Web Design & Development Guide
Screenshot of an RSS feed as seen in
application/rss+xml (Registration Being Prepared)
RSS (which, in its latest format, stands for "Really Simple
Syndication") is a family of
formats used to publish frequently updated content such as
blog entries, news headlines or podcasts. An RSS document, which is called a "feed", "web feed", or
"channel", contains either a summary of content from an associated web site or
the full text. RSS makes it possible for people to keep up with their favorite
web sites in an automated manner that's easier than checking them manually.
RSS content can be read using software
called a "feed reader" or an "aggregator."
The user subscribes to a feed by entering the feed's link into the reader or by
clicking an RSS icon in a browser that initiates the subscription process. The
reader checks the user's subscribed feeds regularly for new content, downloading
any updates that it finds.
The initials "RSS" are used to refer to the following formats:
- Really Simple Syndication (RSS 2.0)
RDF Site Summary (RSS 1.0 and RSS 0.90)
- Rich Site Summary (RSS 0.91)
RSS formats are specified using XML, a generic
specification for the creation of data formats.
Before RSS, several similar formats already existed for syndication, but none
achieved widespread popularity or are still in common use today, as most were
envisioned to work only with a single service. The basic idea of re-structuring
metadata information about web sites has been traced back at least as far as
1995, and the work of Ramanathan V. Guha and others at Apple Computer's Advanced
Technology Group developing the Meta Content Framework (MCF). Other early
work on XML syndication formats, including RDF, took place at Netscape, Userland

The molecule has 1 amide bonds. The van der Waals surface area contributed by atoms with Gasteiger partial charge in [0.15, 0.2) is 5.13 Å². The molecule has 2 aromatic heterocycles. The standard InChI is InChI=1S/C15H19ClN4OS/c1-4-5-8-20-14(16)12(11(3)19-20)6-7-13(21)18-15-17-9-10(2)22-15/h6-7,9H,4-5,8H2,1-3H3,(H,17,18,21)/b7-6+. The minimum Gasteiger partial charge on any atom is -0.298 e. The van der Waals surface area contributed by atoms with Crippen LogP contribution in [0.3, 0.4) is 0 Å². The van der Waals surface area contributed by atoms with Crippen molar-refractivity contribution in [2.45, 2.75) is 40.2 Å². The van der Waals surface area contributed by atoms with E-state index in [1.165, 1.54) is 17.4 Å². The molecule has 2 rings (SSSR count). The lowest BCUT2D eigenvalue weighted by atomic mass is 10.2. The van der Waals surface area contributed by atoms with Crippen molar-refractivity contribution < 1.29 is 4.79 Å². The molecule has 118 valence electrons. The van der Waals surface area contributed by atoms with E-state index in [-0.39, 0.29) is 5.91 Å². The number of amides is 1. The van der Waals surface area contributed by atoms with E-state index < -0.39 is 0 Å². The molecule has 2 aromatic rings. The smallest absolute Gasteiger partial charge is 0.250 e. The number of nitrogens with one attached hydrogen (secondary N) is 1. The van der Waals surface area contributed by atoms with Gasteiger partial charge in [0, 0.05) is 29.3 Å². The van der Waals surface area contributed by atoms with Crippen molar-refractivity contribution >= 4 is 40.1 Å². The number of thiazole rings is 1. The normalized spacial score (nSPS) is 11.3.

Software, and Microsoft.
RDF Site Summary, the first version of RSS, was created by Ramanathan V. Guha
of Netscape in March 1999 for use on the My Netscape portal. This version became known as RSS 0.9.
In July 1999, responding to comments and suggestions, Dan Libby produced a
prototype tentatively named RSS 0.91 (RSS standing for Rich Site Summary),
that simplified the format and incorporated parts of Dave Winer's Scripting News format.
 This they
considered an interim measure, with Libby suggesting an RSS 1.0-like format
through the so-called Futures Document.
In April 2001, in the midst of AOL's acquisition and subsequent restructuring
of Netscape properties, a re-design of the My Netscape portal removed RSS/XML
support. The RSS 0.91 DTD was removed during this re-design, but in response to
feedback, Dan Libby was able to restore the DTD, but not the RSS validator
previously in place. In response to comments within the RSS community at the
time, Lars Marius Garshol, to whom (co?)authorship of the original 0.9 DTD is
sometimes attributed, commented, "What I don't understand is all this fuss over
Netscape removing the DTD. A well-designed RSS tool, whether it validates or
not, would not use the DTD at Netscape's site in any case. There are several
mechanisms which can be used to control the dereferencing of references from XML